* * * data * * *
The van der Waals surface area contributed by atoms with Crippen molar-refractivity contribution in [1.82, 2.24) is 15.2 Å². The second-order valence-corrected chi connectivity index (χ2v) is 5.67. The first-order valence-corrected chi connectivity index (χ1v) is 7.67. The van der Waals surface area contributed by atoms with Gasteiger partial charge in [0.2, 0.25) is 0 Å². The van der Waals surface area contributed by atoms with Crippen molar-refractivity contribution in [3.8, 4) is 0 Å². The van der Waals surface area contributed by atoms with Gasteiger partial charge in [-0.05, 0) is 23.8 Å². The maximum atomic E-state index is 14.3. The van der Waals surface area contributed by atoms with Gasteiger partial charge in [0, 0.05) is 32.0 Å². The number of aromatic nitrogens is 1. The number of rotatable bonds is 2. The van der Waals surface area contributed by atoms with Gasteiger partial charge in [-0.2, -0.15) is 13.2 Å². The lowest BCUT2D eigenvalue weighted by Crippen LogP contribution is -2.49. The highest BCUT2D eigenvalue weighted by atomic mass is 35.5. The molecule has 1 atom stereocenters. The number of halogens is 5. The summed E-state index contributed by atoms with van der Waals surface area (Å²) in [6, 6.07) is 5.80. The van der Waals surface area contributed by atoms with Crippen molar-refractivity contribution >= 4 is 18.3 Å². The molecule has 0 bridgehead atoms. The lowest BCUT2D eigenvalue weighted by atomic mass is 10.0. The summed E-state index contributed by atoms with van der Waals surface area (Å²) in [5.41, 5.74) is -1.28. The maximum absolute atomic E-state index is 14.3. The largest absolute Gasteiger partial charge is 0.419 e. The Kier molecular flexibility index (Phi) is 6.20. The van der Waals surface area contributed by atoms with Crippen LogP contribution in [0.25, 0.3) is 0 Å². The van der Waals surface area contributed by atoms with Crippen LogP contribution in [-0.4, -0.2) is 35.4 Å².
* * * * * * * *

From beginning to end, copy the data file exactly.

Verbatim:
The van der Waals surface area contributed by atoms with Crippen molar-refractivity contribution in [1.82, 2.24) is 15.2 Å². The second-order valence-corrected chi connectivity index (χ2v) is 5.67. The first-order valence-corrected chi connectivity index (χ1v) is 7.67. The van der Waals surface area contributed by atoms with Gasteiger partial charge in [0.2, 0.25) is 0 Å². The van der Waals surface area contributed by atoms with Crippen molar-refractivity contribution in [3.8, 4) is 0 Å². The van der Waals surface area contributed by atoms with Gasteiger partial charge in [-0.05, 0) is 23.8 Å². The maximum atomic E-state index is 14.3. The van der Waals surface area contributed by atoms with Gasteiger partial charge in [0, 0.05) is 32.0 Å². The number of aromatic nitrogens is 1. The number of rotatable bonds is 2. The van der Waals surface area contributed by atoms with Gasteiger partial charge in [-0.2, -0.15) is 13.2 Å². The lowest BCUT2D eigenvalue weighted by Crippen LogP contribution is -2.49. The highest BCUT2D eigenvalue weighted by atomic mass is 35.5. The molecule has 1 atom stereocenters. The number of halogens is 5. The summed E-state index contributed by atoms with van der Waals surface area (Å²) in [6, 6.07) is 5.80. The van der Waals surface area contributed by atoms with Crippen molar-refractivity contribution >= 4 is 18.3 Å². The molecule has 0 bridgehead atoms. The lowest BCUT2D eigenvalue weighted by atomic mass is 10.0. The summed E-state index contributed by atoms with van der Waals surface area (Å²) in [5.41, 5.74) is -1.28. The maximum absolute atomic E-state index is 14.3. The largest absolute Gasteiger partial charge is 0.419 e. The Kier molecular flexibility index (Phi) is 6.20. The van der Waals surface area contributed by atoms with Crippen LogP contribution in [0.25, 0.3) is 0 Å². The van der Waals surface area contributed by atoms with Crippen LogP contribution in [-0.4, -0.2) is 35.4 Å².